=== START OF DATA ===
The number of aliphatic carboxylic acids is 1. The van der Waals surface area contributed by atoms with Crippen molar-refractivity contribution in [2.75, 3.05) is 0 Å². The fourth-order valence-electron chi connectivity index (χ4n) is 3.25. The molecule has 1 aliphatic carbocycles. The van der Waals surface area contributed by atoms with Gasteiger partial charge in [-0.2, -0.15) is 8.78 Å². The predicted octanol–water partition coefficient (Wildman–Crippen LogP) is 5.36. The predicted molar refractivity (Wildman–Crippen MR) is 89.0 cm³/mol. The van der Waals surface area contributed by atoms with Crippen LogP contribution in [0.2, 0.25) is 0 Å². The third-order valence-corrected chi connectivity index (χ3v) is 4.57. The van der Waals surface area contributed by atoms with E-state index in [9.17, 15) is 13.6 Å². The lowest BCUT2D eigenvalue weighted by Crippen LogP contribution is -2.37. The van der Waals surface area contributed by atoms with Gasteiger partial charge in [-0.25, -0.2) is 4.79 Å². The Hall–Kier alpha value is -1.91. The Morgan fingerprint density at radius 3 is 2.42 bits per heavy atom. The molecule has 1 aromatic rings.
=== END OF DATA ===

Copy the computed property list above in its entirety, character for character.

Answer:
The number of aliphatic carboxylic acids is 1. The van der Waals surface area contributed by atoms with Crippen molar-refractivity contribution in [2.75, 3.05) is 0 Å². The fourth-order valence-electron chi connectivity index (χ4n) is 3.25. The molecule has 1 aliphatic carbocycles. The van der Waals surface area contributed by atoms with Gasteiger partial charge in [-0.2, -0.15) is 8.78 Å². The predicted octanol–water partition coefficient (Wildman–Crippen LogP) is 5.36. The predicted molar refractivity (Wildman–Crippen MR) is 89.0 cm³/mol. The van der Waals surface area contributed by atoms with Crippen LogP contribution in [0.2, 0.25) is 0 Å². The third-order valence-corrected chi connectivity index (χ3v) is 4.57. The van der Waals surface area contributed by atoms with E-state index in [9.17, 15) is 13.6 Å². The lowest BCUT2D eigenvalue weighted by Crippen LogP contribution is -2.37. The van der Waals surface area contributed by atoms with Gasteiger partial charge in [-0.25, -0.2) is 4.79 Å². The Hall–Kier alpha value is -1.91. The Morgan fingerprint density at radius 3 is 2.42 bits per heavy atom. The molecule has 1 aromatic rings.